# Dominated convergence theorem for stochastic processes integrated with respect to Lebesgue measure

I consider a filtered probability space $$(\Omega, \mathcal{F}, P)$$ with filtration $$(\mathcal{F}_t)$$ on which $$(X_t)$$ is an $$(\mathcal{F}_t)$$-adapted stochastic process. In addition to this, $$(X^n_t)$$ is a sequence of stochastic processes where for each $$n$$, $$(X_t^n)$$ is $$(\mathcal{F}_t)$$-adapted. I want to show that for every fixed $$t \geq 0$$ $$\lim_{n \to \infty} \int_0^t \vert X_s^n -X_s \vert^2 ds = 0, \quad \text{P-a.s}$$ My questions is, does their exist a dominated convergence result which can be used in this context? More precisely, is it enough if I can show that for every fixed $$t \geq 0$$ $$\lim_{n \to \infty} \vert X_t^n - X_t \vert^2 = 0, \quad \text{P-a.s}$$ and for every $$t \geq 0$$ there exist a stochastic variable $$Y_t$$ with $$E[\vert Y_t \vert ]< \infty$$ such that for every $$n$$ $$\vert X_t^n - X_t \vert^2 \leq Y_t \quad \text{P-a.s}$$ I'm looking for a reference.

unfortunately I don't know a reference, but I can give you a simple proof

I think we need an additional hypothesis: $$X^n,X$$ need to have a.s. càdlàg (or càglàd) paths for all $$n$$. For simlicity we assume it to hold for all $$\omega\in\Omega$$ and not only a.s. (otherwise intersect all the following sets with an appropriate set). Another additional hypothesis would be to hold your two equation/inequation not only for all $$t\geq0$$ a.s., but a.s. for all $$t\geq0$$ (that's a significant difference!). The proof is very similar of the given one below.

By assumption for every $$t\geq0$$ there is a set $$A_t\subset\Omega$$, $$P(A_t^\complement)=0$$ s.t. $$\forall \omega\in A_t: \lim_{n\to\infty}|X^n_t(\omega)-X_t(\omega)|^2=0\tag{1}$$ and a set $$B_t\subset\Omega$$, $$P(B_t^\complement)=0$$ s.t. $$\forall \omega\in B_t\forall n\in\Bbb N: |X^n_t(\omega)-X_t(\omega)|^2\leq Y_t(\omega).\tag{2}$$ Now consider the set $$M:=\bigcap_{t\in\Bbb Q_{\geq0}}(A_t\cap B_t).$$ Note: as $$\left(A\cap B\right)^{\complement}=A^{\complement}\cup B^{\complement}$$ and we have a countable intersection, $$P(M^\complement)=0$$ holds.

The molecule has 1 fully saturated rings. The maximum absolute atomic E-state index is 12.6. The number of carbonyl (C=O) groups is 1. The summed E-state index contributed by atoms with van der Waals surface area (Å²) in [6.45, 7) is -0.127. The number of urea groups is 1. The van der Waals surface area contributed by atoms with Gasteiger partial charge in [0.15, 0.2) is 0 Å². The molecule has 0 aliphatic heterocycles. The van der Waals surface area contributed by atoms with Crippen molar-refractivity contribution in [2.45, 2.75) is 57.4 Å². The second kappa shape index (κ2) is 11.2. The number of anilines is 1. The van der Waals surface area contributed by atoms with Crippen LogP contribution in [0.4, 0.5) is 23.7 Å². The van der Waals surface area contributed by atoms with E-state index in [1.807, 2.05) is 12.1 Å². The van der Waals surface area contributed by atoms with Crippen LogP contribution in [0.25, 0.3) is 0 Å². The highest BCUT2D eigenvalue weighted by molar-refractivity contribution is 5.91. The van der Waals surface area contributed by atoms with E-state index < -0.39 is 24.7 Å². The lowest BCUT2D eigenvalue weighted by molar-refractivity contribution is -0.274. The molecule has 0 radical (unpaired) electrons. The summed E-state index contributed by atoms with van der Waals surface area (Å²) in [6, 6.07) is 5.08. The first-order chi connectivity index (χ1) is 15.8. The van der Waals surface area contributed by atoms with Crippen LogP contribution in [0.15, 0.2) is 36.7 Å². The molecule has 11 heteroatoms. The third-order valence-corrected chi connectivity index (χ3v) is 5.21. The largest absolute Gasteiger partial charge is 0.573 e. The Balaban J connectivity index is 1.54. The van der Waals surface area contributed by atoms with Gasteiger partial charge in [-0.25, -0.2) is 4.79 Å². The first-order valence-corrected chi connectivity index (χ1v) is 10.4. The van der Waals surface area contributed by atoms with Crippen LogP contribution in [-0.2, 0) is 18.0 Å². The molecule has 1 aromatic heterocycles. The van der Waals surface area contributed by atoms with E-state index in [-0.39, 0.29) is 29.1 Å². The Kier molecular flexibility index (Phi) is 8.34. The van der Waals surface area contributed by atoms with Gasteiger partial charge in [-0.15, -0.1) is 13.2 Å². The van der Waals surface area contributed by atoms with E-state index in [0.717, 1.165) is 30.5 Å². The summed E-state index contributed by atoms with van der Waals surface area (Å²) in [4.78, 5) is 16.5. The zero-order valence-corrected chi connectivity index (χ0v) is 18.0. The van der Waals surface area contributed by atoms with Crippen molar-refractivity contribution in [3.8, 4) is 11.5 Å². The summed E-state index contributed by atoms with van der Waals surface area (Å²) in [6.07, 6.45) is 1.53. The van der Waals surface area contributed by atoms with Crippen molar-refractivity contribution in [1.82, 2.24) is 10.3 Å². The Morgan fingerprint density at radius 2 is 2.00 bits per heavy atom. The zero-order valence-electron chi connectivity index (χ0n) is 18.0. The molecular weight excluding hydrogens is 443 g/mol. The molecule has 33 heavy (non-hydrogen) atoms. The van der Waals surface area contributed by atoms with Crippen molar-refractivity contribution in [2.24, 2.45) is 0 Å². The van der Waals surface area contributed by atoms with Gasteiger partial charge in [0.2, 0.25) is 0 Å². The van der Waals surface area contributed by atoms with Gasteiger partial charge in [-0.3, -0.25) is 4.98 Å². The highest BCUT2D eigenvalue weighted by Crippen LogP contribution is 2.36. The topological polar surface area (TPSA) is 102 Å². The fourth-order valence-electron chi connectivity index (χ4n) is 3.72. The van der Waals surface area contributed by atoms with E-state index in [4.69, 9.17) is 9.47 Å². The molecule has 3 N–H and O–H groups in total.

The trick is now to consider the integral path-wise. Let $$\omega\in M$$ be fixed. As the processes are càdlàg (or càglàd) there is only a countable set $$S\subset\Bbb R$$ on which $$X^n(\omega),X(\omega)$$ $$(n\in\Bbb N)$$ have jumps. So consider function $$f_n(t):=|X^n_t(\omega)-X_t(\omega)|^2\cdot1_{S^\complement}(t)$$ instead of $$|X^n_t(\omega)-X_t(\omega)|^2$$. By continuity on $$S^\complement$$ the properties $$(1)$$ and $$(2)$$ hold for $$f_n$$ for all $$t$$ and not only on $$\Bbb Q_{\geq0}$$. For $$f_n$$ you can use the 'traditional' dominated convergence theorem for $$\lim_{n\to\infty}\int_0^tf_n(s)\Bbb ds=0$$ and as $$S$$ is a Lebesgue null-set $$\int_0^tf_n(s)\Bbb ds=\int_0^t \vert X_s^n(\omega) -X_s(\omega) \vert^2\Bbb ds$$ holds.

Alltogether we found a set $$M$$, $$P(M^\complement)=0$$ s.t. for all $$\omega\in M$$ $$\lim_{n\to\infty}\int_0^t\vert X_s^n(\omega) -X_s(\omega) \vert^2\Bbb ds=0$$ holds.

• Thank you very much. I really appreciate your answer. Mar 26, 2021 at 13:24
• I have tried to prove that the continuity on $S^C$ implies that (1) and (2) hold for all t; If $a<b$ are two consecutive numbers from $S$ then $f_n$ and $f$ are continuous for all $n$ on the interval $(a,b)$. Then if $t^*$ is a irrational number from $(a,b)$ and the sequence $(f_n)$ turns out to be triangular functions like on the photo en.wikipedia.org/wiki/Triangular_function#/media/…, with a common fixed top at $t^*$, then it seems to me that we cannot be sure that (1), (2) are satisfied on the entire interval $(a,b)$. Apr 21, 2021 at 7:58
• Probably you are right. I think we need the addational assumption that the convergence $X^n_t\to X_t$ is uniformly in $t$ for each path. But I'm not sure if this is already implies the mentioned alternative hypothesis that the convergence holds for all $t\geq0$ a.s., which is definitely sufficient to show the statement.
– mag
Apr 21, 2021 at 11:16